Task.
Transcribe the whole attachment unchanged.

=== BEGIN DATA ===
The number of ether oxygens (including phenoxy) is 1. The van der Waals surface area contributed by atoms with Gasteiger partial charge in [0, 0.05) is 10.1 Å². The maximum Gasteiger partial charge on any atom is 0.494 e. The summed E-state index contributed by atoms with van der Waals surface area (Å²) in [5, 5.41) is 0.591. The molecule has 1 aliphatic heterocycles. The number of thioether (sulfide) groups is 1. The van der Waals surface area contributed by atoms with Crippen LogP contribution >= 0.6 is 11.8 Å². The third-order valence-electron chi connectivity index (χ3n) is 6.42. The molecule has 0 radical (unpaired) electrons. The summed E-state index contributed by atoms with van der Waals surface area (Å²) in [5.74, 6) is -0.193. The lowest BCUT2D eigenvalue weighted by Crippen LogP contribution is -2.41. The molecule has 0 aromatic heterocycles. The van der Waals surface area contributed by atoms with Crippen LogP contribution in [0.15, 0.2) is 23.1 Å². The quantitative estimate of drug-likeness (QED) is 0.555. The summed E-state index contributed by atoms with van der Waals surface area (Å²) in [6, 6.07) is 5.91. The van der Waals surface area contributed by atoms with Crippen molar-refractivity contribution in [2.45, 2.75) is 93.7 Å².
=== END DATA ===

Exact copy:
The number of ether oxygens (including phenoxy) is 1. The van der Waals surface area contributed by atoms with Gasteiger partial charge in [0, 0.05) is 10.1 Å². The maximum Gasteiger partial charge on any atom is 0.494 e. The summed E-state index contributed by atoms with van der Waals surface area (Å²) in [5, 5.41) is 0.591. The molecule has 1 aliphatic heterocycles. The number of thioether (sulfide) groups is 1. The van der Waals surface area contributed by atoms with Crippen LogP contribution >= 0.6 is 11.8 Å². The third-order valence-electron chi connectivity index (χ3n) is 6.42. The molecule has 0 radical (unpaired) electrons. The summed E-state index contributed by atoms with van der Waals surface area (Å²) in [5.74, 6) is -0.193. The lowest BCUT2D eigenvalue weighted by Crippen LogP contribution is -2.41. The molecule has 0 aromatic heterocycles. The van der Waals surface area contributed by atoms with Crippen LogP contribution in [0.15, 0.2) is 23.1 Å². The quantitative estimate of drug-likeness (QED) is 0.555. The summed E-state index contributed by atoms with van der Waals surface area (Å²) in [6, 6.07) is 5.91. The van der Waals surface area contributed by atoms with Crippen molar-refractivity contribution in [2.45, 2.75) is 93.7 Å².